“We also found out that the production shortfall is only 100,000 MT. So why is the SRA (allowing the import of) 300,000 MT?” he added.

United Sugar Growers Federation President Manuel R. Lamata said the adequacy of supply was not reflected in higher prices.

“You go to the wet market or the supermarket, there is sugar, but it’s too expensive. Even we producers complain. Prices are higher than normal due to high fuel and fertilizer prices,” he told BusinessWorld Live on Monday.

“I can’t blame the traders, it’s their job. It’s their business, it’s business. They buy low, they sell high. But it’s a completely different conversation about manipulation on behalf of the government,” he added.

Farmers’ group Kilusang Magbubukid ng Pilipinas (KMP) said around 700,000 agricultural workers in sugarcane haciendas and 24,000 workers in sugar mills have been affected by the sugar crisis.

“In Negros, some 310,000 sugar farm workers and 18,000 sugar mill workers are affected by lack of work and livelihoods due to the dead season between planting and harvesting,” known in the industry as name of “dead timethe KMP said in a statement.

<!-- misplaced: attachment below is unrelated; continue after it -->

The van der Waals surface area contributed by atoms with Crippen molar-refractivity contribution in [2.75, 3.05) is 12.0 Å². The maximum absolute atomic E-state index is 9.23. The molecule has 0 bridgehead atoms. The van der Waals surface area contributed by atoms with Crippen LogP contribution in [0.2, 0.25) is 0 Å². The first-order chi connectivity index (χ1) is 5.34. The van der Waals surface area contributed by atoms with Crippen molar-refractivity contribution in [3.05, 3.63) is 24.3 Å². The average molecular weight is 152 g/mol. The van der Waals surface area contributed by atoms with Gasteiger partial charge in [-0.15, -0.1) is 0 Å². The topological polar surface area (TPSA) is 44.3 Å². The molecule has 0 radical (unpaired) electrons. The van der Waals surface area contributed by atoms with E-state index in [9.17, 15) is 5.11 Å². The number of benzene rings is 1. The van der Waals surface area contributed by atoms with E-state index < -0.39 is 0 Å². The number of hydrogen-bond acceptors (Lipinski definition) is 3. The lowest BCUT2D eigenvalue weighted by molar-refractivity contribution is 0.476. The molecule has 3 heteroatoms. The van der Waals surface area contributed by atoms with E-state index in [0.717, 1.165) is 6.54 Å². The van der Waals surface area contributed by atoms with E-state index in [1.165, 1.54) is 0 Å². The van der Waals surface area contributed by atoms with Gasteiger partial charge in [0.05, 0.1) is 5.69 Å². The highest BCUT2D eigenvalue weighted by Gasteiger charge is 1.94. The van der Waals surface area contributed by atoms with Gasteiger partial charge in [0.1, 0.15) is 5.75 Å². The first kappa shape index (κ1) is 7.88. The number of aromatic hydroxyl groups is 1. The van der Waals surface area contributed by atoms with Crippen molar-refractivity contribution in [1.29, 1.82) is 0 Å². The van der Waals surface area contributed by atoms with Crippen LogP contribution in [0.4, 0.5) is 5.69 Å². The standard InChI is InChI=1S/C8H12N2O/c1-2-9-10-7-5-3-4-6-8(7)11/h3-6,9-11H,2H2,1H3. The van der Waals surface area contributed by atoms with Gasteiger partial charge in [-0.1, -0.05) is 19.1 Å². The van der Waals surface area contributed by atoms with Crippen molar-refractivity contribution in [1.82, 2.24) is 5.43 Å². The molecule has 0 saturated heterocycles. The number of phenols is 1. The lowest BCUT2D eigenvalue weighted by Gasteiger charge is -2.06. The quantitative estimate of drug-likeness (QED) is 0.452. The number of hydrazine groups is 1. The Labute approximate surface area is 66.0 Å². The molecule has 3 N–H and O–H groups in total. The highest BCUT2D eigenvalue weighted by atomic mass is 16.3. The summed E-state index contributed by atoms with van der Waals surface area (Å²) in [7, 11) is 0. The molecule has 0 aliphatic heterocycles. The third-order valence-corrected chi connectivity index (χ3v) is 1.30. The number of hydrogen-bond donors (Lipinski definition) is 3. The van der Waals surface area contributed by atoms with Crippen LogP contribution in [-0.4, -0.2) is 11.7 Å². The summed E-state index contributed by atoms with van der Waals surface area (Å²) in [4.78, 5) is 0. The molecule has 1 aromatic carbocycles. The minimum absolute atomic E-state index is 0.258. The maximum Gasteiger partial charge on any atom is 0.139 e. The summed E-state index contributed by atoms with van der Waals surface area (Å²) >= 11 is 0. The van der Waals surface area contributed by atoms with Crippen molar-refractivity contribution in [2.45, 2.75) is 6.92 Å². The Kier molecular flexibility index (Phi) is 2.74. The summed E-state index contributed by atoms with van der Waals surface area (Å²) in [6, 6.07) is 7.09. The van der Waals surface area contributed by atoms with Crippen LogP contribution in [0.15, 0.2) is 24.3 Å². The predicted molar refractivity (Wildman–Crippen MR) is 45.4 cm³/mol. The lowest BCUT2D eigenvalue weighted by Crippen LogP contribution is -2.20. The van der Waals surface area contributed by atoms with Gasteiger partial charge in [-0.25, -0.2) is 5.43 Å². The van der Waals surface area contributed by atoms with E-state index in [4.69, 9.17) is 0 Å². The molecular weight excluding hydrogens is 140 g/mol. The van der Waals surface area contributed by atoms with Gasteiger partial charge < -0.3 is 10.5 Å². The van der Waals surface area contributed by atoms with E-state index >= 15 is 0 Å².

“Year after year, sugar farm workers endure hunger and poverty in the off season while unscrupulous officials cannot wait to reap the benefits of sugar imports.”

Former land reform secretary and KMP member Rafael V. Mariano said Congress needs to investigate what is behind the sharp spike in sugar prices.

“We need to know whether there is sugar price manipulation or the ever-increasing cost of sugar production, especially fuel and fertilizer prices, are the main factors driving the price hike. sugar,” he said.

“Congress should also dutifully exercise its oversight capacity and determine that decades of liberalizing and importing have led to the decline and near destruction of domestic agriculture. We need more legislation that will genuinely improve the state of local agriculture and food producers, especially farmers,” he added.